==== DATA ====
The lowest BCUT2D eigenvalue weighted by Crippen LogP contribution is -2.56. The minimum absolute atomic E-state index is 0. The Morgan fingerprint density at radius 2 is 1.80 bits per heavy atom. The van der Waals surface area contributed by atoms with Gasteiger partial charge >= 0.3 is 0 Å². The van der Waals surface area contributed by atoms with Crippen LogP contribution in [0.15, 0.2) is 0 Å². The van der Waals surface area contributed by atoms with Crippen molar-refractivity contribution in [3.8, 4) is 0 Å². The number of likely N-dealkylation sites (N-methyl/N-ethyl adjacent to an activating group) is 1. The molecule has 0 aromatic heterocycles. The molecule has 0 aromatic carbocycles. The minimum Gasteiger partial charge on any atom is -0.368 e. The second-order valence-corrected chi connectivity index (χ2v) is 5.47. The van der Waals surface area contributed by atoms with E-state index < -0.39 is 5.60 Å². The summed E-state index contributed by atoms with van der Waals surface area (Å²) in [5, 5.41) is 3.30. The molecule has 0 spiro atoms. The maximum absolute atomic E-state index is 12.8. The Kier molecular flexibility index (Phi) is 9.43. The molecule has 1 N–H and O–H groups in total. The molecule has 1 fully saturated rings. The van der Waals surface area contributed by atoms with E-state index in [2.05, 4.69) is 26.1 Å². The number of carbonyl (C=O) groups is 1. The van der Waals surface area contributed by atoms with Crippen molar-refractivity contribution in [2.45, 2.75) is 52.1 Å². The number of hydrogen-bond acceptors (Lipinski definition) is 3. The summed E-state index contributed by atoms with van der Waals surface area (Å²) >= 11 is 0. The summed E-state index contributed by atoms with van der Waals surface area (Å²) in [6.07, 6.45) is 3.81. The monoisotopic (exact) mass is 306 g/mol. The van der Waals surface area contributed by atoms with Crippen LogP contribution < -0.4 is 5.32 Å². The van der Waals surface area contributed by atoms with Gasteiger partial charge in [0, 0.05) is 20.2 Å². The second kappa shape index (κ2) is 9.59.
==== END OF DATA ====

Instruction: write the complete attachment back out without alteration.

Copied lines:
The lowest BCUT2D eigenvalue weighted by Crippen LogP contribution is -2.56. The minimum absolute atomic E-state index is 0. The Morgan fingerprint density at radius 2 is 1.80 bits per heavy atom. The van der Waals surface area contributed by atoms with Gasteiger partial charge >= 0.3 is 0 Å². The van der Waals surface area contributed by atoms with Crippen LogP contribution in [0.15, 0.2) is 0 Å². The van der Waals surface area contributed by atoms with Crippen molar-refractivity contribution in [3.8, 4) is 0 Å². The number of likely N-dealkylation sites (N-methyl/N-ethyl adjacent to an activating group) is 1. The molecule has 0 aromatic heterocycles. The molecule has 0 aromatic carbocycles. The minimum Gasteiger partial charge on any atom is -0.368 e. The second-order valence-corrected chi connectivity index (χ2v) is 5.47. The van der Waals surface area contributed by atoms with E-state index < -0.39 is 5.60 Å². The summed E-state index contributed by atoms with van der Waals surface area (Å²) in [5, 5.41) is 3.30. The molecule has 0 spiro atoms. The maximum absolute atomic E-state index is 12.8. The Kier molecular flexibility index (Phi) is 9.43. The molecule has 1 N–H and O–H groups in total. The molecule has 1 fully saturated rings. The van der Waals surface area contributed by atoms with E-state index in [2.05, 4.69) is 26.1 Å². The number of carbonyl (C=O) groups is 1. The van der Waals surface area contributed by atoms with Crippen molar-refractivity contribution in [2.45, 2.75) is 52.1 Å². The number of hydrogen-bond acceptors (Lipinski definition) is 3. The summed E-state index contributed by atoms with van der Waals surface area (Å²) >= 11 is 0. The summed E-state index contributed by atoms with van der Waals surface area (Å²) in [6.07, 6.45) is 3.81. The monoisotopic (exact) mass is 306 g/mol. The van der Waals surface area contributed by atoms with Crippen LogP contribution < -0.4 is 5.32 Å². The van der Waals surface area contributed by atoms with Gasteiger partial charge in [0, 0.05) is 20.2 Å². The second kappa shape index (κ2) is 9.59.